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Week of October 31: Cooler water bring in frisky fish, the best time of year to fish the inlet 

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Our Angler of the Week! Augustine Chan writes: "i was casting a Rapala X-Rap XR10 (8 lb. Fireline, Daiwa 2500 reel, 7'6" medium light rod) on the ocean side of the North jetty for jacks and mackerel when the big bluefish struck my lure. I fought the fish for a few very exciting minutes when I finally brought it up (with the help of a landing net courtesy of friendly regulars. It's nice to know there are always friendly regulars around to help me with unexpectedly large catches). It weighed 8 lbs. on my grip.  If you'd like to be featured as the Angler of the Week, please send in your photos. We're also looking for folks to submit photos for our new "commonly caught fish" page. If we use your photo, you'll receive a stately illustrated hardcover book highlighting 100-plus years of Sebastian Inlet history. Check out this new feature on our fishing page.

Today’s forecast calls for a high of 82 degrees, ESE winds at 9 mph and 3 to 5-foot seas.

And now for the fishing report, courtesy of Wayne "Snookman" Landry: 

Good morning, fishing friends and family! I hope you all had a great weekend and got out to fish as the weather was fantastic. The inlet was abuzz with fishing action last week. It didn't really matter where you fished because fish were caught just about everywhere in the inlet. Most of the action though was at the north and south jetties, with several species being caught. The water has cooled down and cleaned up pretty nicely and has made the fish frisky. Greenies and mullet have attracted and kept the predators interested, as it is the best time of the year, fall, for great fishing at the inlet.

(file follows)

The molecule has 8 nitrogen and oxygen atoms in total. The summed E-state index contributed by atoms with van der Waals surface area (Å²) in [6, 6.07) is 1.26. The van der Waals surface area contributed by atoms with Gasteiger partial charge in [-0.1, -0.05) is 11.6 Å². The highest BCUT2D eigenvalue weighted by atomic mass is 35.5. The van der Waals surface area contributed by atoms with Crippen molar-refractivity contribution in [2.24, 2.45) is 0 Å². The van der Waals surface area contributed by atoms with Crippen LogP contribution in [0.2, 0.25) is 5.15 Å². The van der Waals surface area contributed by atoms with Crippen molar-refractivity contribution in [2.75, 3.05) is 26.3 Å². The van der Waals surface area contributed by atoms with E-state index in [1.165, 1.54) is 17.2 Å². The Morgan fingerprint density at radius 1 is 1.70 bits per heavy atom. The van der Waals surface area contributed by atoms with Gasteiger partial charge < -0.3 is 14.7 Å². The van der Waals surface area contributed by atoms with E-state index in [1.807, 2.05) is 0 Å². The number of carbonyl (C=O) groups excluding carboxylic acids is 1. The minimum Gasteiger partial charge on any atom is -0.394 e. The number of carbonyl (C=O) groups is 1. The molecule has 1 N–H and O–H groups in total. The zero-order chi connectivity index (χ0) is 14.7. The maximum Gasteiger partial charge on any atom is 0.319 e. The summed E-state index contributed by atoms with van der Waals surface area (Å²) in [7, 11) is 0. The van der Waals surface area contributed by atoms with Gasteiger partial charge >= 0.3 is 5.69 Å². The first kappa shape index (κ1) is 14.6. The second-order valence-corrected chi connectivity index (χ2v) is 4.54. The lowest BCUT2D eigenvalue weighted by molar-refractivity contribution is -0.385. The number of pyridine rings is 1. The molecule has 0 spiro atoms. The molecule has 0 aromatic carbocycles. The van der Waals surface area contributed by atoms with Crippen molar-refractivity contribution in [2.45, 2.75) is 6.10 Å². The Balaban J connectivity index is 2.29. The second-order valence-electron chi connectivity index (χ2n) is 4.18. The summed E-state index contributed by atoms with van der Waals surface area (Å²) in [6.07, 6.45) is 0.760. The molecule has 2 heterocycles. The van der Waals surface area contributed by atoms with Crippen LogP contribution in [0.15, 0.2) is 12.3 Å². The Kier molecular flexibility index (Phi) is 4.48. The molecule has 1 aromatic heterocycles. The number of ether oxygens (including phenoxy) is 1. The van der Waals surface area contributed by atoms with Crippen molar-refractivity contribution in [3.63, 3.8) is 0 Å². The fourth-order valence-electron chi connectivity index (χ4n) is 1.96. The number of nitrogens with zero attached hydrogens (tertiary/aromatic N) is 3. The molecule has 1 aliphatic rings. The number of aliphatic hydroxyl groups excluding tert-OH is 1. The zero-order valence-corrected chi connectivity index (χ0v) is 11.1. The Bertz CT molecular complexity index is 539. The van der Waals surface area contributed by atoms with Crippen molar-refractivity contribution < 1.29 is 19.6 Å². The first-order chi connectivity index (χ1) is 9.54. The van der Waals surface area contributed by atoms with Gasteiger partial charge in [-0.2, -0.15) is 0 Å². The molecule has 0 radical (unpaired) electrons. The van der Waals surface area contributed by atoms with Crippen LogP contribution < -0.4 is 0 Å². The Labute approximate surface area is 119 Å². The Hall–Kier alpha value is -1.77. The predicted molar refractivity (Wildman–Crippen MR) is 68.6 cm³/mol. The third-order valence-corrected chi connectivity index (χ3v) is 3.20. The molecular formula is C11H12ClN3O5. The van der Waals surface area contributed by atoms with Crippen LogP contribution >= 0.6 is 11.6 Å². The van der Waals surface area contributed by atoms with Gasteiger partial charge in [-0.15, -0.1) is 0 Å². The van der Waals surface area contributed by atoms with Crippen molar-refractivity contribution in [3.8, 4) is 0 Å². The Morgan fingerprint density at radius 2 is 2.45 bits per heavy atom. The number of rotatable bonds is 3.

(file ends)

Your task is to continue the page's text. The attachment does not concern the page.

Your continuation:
North Jetty: Snook fishing most of last week was excellent, with the majority of the fish caught on the high tide on live shrimp.  Many slot-sized fish were caught, along with shorts and oversized specimens as well. Keepers were averaging 29 to 32 inches, and plenty were taken home. That bite lasted from Monday thru Friday and slowed dramatically Saturday and Sunday, with Sunday being a croaker-only day; that's all they wanted, and not very many were landed.  All last week boaters hammered the snook with live pigfish and croakers and pinfish. I saw nice black drum, sheepshead and even nice pompano landed. The drum and sheepshead were caught on dead fresh shrimp, and the pomps on the small yellow ‘goofy jigs’. Drum were averaging 15 to 24 inches, the sheepshead one to two pounds, and the pompano 15 inches or so inches. At the beginning of the week, Spanish mackerel were hitting small jigs, silver spoons and greenies. Quite a few fish were caught with some folks getting their limits. The average size of the Spanish was about 16 to 18 inches, with a few I saw pushing the three to four-pound range. The inlet also had the ‘men in grey suits,’ aka the SHARKS! Large bull sharks have been looking for a quick meal. I saw a few boaters have their snook bit in half, and a few anglers  hooked sharks on the jetty while fishing live jacks on the incoming tide. A few snook were also eaten on the jetty as well by the sharks. These majestic animals were in the six to seven-foot range.